Us and Them

I’ve been mulling over writing a post called Me and Barack and God, about why I find Obama’s rhetoric so powerful because I share his religious tradition, as well as working intermittently on a post about talking about race that I can’t bring to conclusion because, I realize, I don’t know what the conclusion is.  But a narrower post about us-them language in the election I think can raise some of the themes I’ve wanted to address.  For the first time I can remember, Republicans are getting mauled in the media for saying that some people are “real Americans” or for questioning the patriotism of people who disagree with them.  They are actually having to back down and apologize, at least when the national news is watching.  I’ve never seen this before.  I think Obama’s refusal to engage in tit-for-tat is why we are seeing this.  In Pennsylvania, where a Democrat referred to white voters in the western part of the state as “racist” and then as “rednecks” when he tried to correct himself, McCain got more of a pass when he called people the “most patriotic part of America” because he was countering an attack on them, and the name-calling seemed more balanced.  My daily “spirituality and peacemaking” email arrived today with this quotation from Henri Nouwen in Peacework: Continue reading “Us and Them”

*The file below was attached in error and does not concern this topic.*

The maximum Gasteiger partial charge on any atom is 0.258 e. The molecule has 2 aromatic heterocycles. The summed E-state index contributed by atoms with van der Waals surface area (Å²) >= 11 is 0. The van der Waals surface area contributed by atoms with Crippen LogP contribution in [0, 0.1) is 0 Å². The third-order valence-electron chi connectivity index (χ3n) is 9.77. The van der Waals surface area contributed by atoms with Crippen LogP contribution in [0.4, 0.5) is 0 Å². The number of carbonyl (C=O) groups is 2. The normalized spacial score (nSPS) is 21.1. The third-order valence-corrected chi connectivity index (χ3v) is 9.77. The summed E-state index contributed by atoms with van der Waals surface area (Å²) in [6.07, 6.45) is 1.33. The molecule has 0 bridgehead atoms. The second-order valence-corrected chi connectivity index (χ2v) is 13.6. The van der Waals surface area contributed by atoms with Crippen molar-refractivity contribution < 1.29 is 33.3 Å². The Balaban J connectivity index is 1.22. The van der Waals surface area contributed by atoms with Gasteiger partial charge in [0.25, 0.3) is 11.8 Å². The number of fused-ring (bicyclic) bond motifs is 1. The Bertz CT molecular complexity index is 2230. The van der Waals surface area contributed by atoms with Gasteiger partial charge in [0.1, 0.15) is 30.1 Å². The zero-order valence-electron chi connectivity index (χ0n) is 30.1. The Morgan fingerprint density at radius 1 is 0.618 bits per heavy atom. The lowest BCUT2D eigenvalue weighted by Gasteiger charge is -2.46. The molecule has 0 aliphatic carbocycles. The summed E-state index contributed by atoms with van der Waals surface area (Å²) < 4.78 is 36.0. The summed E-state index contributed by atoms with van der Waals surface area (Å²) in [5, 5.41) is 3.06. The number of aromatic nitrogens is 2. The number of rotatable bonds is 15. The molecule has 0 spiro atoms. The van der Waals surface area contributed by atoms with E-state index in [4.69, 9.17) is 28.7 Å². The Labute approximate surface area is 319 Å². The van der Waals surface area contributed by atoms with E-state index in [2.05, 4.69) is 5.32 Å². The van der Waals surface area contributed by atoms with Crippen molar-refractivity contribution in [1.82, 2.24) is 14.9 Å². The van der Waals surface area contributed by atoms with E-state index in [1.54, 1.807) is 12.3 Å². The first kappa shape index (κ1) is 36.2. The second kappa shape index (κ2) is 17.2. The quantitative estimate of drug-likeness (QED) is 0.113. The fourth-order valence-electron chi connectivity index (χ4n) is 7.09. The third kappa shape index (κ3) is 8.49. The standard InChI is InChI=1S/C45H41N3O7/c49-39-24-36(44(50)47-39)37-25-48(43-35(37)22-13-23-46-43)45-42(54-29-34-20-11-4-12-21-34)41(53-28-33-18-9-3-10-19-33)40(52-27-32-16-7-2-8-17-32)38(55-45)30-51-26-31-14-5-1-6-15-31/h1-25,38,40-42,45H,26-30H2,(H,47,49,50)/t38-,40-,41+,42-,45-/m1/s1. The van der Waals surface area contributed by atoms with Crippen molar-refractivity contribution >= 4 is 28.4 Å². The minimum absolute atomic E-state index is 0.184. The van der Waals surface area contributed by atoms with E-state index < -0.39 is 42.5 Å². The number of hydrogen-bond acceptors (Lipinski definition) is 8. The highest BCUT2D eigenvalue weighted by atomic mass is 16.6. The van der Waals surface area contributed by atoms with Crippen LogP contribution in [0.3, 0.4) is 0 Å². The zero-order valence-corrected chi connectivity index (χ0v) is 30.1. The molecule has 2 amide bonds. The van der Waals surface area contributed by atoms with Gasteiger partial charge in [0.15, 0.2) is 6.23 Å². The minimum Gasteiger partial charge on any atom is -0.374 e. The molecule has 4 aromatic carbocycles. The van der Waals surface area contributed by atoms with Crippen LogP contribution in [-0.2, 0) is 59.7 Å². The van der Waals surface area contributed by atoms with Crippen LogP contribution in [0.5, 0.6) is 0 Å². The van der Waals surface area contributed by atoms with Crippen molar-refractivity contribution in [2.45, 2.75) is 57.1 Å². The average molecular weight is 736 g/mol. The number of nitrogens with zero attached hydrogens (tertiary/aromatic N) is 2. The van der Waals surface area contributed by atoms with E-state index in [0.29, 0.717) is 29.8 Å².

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wealth?

Here’s a quick one for you.  I’m back in LA again.  Talking politics a bit with my brother & mother.  My brother drives a package truck and delivers boxes for UPS, his wife is an X-ray tech.   My mother worked as an accounting clerk before she retired; she lives on a cash income in the $20,000-$30,000 range but does fine because she owns her house clear and has low taxes due to prop 13.  My  brother says Obama lost a lot of votes saying that above $150,000 is rich, that the people he delivers to in southern Orange county couldn’t afford their homes if they didn’t make more than that.  He says that if his wife were working full time, they’d make close to that, and my mother chimes in and says “that isn’t that much.”  She asks me, don’t I make more than that?  I say, yes, my husband and I together make more than that, but we vote against our class interests.  I tell them that the median family income in the US is about $45, 000 a year (taking the time to explain the median to my mother).  Well, that may be true elsewhere, they say, but not around here.

Hmmm.